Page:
It's been killing you, hasn't it? The suspense. The waiting and wondering, keeping you distracted during the day and reaching for your Ambien CR at night.
How did the trip go?
I was worried. Crouton was worried. Friends were worried (I think even Grandma was worried but she didn't allow it to overshadow her relief at our return). It was risky, going back so soon after landing in the Land of Longhorns. I expected a few tears with a side of angst, a subtle yet nagging desire to maybe just not come back.
Surprise, surprise, it wasn't so bad.
In fact, it was pretty easy breezy (not to be confused with my signature dish, cheesy mac n peasy, the only way to get Cheeky to eat veggies). Cheeky was a dream within a dream on the flight and we were delighted to find Grandma gleefully waiting for us at JFK. We loaded into the car, parked ourselves in some obligatory traffic and headed for celebrity row.
Once ensconced chez Grandma, we set plans in motion. I alerted the troops, called, texted, emailed friends. Come see us! Better yet, I'll ditch the kid and come see you! A couple of Cheeky-starved retirees make excellent and accommodating babysitters.
Cheeky was delighted to be in the old stomping grounds. She even opted out of a trip to the country for an action-packed city week. Didn't hurt that our arrival coincided with the start of fashion week, a surprise source of fun and princess regalia:
Despite the sad reality of our first NY day being September 11, we had a good time. I enjoyed a run along the river, we ate, drank, shopped, frolicked. The weather was cool and comfortable. The takeout was spectacular - Vietnamese, Indian, upscale Szechuan. Hell, even the rotisserie chicken from D'Ag tasted pretty good. YUM-O!
One day, we even made the bold choice to pull a Quantum Leap and have a playdate in the old 'hood. We hopped a train and were at our stop in minutes. Neat - we didn't even have to get into a car!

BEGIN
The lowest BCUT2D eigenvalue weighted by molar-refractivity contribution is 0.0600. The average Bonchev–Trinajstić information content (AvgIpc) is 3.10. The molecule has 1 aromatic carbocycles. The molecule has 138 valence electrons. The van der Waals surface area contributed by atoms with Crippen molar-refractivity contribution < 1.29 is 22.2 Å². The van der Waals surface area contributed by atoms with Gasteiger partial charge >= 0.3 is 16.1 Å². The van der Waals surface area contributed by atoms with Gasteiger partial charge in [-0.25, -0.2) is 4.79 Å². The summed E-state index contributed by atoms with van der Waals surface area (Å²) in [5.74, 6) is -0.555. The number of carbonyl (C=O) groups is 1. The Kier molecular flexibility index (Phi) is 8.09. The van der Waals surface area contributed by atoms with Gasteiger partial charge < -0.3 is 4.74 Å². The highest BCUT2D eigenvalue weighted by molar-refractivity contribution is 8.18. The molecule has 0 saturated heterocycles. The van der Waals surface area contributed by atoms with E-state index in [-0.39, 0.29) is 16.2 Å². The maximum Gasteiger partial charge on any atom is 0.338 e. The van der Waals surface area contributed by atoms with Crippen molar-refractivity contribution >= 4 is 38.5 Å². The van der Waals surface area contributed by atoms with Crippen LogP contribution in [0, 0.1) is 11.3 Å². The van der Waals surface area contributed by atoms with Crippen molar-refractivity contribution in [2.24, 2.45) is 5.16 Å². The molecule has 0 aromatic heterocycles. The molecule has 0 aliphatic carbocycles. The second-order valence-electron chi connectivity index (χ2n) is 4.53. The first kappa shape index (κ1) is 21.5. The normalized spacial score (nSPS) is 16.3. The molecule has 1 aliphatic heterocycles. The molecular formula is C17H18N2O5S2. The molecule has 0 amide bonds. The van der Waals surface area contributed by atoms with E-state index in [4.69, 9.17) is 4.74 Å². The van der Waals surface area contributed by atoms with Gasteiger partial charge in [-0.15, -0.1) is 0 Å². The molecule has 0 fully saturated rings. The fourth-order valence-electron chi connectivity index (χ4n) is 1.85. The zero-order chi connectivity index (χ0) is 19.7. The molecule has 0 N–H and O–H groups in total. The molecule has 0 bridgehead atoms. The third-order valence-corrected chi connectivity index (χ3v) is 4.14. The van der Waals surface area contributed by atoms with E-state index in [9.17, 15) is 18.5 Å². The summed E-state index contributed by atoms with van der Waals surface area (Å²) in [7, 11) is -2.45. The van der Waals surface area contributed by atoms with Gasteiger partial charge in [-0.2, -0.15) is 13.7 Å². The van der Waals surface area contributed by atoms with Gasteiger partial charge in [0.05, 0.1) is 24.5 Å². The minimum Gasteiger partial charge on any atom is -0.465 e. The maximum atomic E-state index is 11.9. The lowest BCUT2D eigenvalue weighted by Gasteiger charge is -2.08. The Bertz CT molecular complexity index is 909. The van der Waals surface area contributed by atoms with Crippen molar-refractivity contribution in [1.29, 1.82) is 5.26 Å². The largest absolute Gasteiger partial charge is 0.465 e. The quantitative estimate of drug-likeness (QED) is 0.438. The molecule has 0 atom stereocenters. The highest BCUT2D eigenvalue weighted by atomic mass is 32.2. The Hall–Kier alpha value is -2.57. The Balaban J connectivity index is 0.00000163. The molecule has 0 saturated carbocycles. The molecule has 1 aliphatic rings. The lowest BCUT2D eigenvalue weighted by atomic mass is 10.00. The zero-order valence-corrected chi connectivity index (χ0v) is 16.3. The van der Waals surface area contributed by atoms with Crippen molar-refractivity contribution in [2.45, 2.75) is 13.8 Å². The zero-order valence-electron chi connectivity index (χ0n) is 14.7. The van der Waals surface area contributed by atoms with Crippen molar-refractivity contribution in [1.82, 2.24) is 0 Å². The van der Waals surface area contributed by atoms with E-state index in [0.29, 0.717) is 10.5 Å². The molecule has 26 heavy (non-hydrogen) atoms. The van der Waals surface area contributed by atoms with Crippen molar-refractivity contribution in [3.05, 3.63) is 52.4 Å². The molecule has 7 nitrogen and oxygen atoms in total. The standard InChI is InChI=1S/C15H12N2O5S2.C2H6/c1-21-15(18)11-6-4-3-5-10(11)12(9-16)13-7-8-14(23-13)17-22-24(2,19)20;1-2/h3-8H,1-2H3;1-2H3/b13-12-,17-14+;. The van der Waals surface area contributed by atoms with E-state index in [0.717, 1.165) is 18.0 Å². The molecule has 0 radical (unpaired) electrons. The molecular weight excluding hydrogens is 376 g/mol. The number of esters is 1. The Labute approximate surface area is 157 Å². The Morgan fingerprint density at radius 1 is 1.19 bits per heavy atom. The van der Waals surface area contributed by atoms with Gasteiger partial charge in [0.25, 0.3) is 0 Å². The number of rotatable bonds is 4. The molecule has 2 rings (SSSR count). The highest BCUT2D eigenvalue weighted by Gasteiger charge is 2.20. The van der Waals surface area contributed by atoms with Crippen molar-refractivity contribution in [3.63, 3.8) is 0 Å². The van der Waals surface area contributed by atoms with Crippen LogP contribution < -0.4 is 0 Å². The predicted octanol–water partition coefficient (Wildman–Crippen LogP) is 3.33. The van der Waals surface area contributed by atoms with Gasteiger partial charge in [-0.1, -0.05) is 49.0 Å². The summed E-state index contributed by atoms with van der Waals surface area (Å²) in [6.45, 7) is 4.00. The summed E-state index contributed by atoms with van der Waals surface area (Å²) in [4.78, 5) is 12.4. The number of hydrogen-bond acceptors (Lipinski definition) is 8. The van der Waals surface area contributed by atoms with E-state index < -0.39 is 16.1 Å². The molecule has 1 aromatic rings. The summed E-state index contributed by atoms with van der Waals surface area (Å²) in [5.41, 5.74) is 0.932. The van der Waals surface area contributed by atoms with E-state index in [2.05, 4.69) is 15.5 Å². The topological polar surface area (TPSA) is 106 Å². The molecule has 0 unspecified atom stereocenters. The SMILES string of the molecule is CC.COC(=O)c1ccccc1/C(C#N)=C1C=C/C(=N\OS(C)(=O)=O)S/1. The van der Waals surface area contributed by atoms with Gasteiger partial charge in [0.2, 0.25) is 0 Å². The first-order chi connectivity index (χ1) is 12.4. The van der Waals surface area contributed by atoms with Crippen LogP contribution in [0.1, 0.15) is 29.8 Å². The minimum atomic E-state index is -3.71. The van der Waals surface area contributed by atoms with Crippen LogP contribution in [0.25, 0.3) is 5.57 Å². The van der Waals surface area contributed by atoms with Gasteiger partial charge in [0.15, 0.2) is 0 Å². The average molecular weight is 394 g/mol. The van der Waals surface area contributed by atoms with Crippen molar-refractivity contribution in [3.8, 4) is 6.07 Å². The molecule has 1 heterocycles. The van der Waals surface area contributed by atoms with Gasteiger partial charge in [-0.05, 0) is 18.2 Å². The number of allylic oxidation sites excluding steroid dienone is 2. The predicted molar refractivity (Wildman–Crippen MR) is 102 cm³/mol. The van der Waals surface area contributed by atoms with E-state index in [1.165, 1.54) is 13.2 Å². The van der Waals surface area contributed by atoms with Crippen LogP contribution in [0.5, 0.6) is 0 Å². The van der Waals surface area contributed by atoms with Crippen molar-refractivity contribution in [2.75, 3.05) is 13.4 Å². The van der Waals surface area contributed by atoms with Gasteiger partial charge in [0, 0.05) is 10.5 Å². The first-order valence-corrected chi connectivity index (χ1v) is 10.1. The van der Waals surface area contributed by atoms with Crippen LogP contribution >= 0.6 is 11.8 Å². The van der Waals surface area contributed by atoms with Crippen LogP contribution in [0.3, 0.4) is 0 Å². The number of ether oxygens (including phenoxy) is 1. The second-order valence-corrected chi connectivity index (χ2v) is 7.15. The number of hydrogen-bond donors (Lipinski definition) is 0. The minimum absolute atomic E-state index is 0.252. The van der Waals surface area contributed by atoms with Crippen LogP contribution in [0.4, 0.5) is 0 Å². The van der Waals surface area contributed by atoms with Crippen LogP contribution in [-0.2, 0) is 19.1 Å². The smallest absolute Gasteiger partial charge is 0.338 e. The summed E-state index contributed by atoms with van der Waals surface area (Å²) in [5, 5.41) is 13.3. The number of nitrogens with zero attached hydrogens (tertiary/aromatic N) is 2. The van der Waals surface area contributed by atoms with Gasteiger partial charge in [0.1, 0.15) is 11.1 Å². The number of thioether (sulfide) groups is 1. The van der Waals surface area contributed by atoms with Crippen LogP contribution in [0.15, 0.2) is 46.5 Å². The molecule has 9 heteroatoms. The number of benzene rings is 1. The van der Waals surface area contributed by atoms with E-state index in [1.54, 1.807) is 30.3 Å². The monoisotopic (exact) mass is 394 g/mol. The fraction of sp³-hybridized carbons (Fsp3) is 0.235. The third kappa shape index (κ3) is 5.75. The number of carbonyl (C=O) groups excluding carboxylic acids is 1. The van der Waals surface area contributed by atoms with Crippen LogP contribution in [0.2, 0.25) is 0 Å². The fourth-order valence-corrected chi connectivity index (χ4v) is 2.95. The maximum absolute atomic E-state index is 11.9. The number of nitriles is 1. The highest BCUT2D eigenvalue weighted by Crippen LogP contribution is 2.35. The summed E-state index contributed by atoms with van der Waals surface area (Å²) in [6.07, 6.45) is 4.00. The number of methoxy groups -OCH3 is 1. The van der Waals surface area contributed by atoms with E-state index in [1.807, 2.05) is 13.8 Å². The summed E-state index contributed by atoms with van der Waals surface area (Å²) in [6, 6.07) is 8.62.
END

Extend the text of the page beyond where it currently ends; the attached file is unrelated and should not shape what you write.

We were a few minutes early, so we headed back to 6H to wait for our friends. The door to our apartment swung open and.....here's the weird part: it was just an apartment. It no longer seemed like home. Sure, it was our furniture and Cheeky's toddler bed (for an excellent tear-jerker on this subject, click here) and those pants I left behind, but it turns out Crouton was right. It didn't feel like home because my family didn't live there anymore. Go figure.
Our friends called. We walked out to meet them. And that was that.
It was great to catch up, to go to the old park, the playground, the ice cream truck. The girls were BFFs, the weather cooperated and all was good. We headed back to Grandma's feeling satisfied, a little tired, but really just okay. With the whole situation.
The rest of the week went by in a blur of activity - some fun, some not so much (note to self: Statue of Liberty - never a good idea.) We finished out the week feeling good. I had grown-up dinners, lunches and coffees with friends, Cheeky had the unfettered attention of two devoted grandparents and two cats, and we managed to lessen the amount of time we'd be living in our soulless apartment.
NYC even managed to pull some crap that made me glad I don't still live there. I particularly enjoyed:
- Yelling, "EEEEEW vomit!," at Grandma as she backed up to take a photo, narrowly avoiding stepping in a pile.
- Garbage. Everywhere.
- Having to holler, "Watch out! Baby rat!" as I walked home from dinner with a friend.
- Herald Square. (if you look closely, you'll see Macy's right there next to the Soothsayers)
- Pinkberry. Really? $7 for frozen yogurt? Overrated.
- $99 dinner for two. While watching Port Authority buses thunder by. Ambiance costs extra I guess.
- Dog urine, the smell of dog urine and dog urine loving dog owners who allow their dogs to piss on everything - piles of garbage, bike tires, parked cars. If you stand still long enough, watch out!
So thanks NY (and of course our fearless hosts) for all of that - and for the good stuff, too. The trip actually gave me a little sense of closure. A sense that it's okay to walk away and let the door close - to glance back, to even visit - but mostly to move forward.